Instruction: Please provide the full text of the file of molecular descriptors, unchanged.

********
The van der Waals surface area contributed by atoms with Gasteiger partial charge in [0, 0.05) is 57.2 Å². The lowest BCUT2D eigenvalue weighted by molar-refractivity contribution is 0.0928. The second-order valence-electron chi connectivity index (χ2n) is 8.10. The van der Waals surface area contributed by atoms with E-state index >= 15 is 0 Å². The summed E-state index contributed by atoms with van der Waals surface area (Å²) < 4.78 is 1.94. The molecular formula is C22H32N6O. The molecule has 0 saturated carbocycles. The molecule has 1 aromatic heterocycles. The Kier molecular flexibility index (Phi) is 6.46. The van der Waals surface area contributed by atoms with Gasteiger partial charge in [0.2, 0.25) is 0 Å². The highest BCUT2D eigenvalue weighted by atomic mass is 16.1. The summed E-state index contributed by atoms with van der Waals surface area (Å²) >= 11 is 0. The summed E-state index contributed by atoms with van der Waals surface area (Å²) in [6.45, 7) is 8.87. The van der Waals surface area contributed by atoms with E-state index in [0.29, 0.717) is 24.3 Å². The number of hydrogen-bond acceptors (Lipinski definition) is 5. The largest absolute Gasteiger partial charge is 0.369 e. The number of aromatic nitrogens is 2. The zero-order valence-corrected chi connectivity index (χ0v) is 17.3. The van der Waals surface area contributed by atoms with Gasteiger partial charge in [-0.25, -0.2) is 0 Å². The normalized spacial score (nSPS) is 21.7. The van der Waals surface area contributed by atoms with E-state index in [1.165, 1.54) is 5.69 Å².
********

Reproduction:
The van der Waals surface area contributed by atoms with Gasteiger partial charge in [0, 0.05) is 57.2 Å². The lowest BCUT2D eigenvalue weighted by molar-refractivity contribution is 0.0928. The second-order valence-electron chi connectivity index (χ2n) is 8.10. The van der Waals surface area contributed by atoms with E-state index >= 15 is 0 Å². The summed E-state index contributed by atoms with van der Waals surface area (Å²) < 4.78 is 1.94. The molecular formula is C22H32N6O. The molecule has 0 saturated carbocycles. The molecule has 1 aromatic heterocycles. The Kier molecular flexibility index (Phi) is 6.46. The van der Waals surface area contributed by atoms with Gasteiger partial charge in [0.2, 0.25) is 0 Å². The highest BCUT2D eigenvalue weighted by atomic mass is 16.1. The summed E-state index contributed by atoms with van der Waals surface area (Å²) >= 11 is 0. The summed E-state index contributed by atoms with van der Waals surface area (Å²) in [6.45, 7) is 8.87. The van der Waals surface area contributed by atoms with E-state index in [0.29, 0.717) is 24.3 Å². The number of hydrogen-bond acceptors (Lipinski definition) is 5. The largest absolute Gasteiger partial charge is 0.369 e. The number of aromatic nitrogens is 2. The zero-order valence-corrected chi connectivity index (χ0v) is 17.3. The van der Waals surface area contributed by atoms with Gasteiger partial charge in [-0.25, -0.2) is 0 Å². The normalized spacial score (nSPS) is 21.7. The van der Waals surface area contributed by atoms with E-state index in [1.165, 1.54) is 5.69 Å².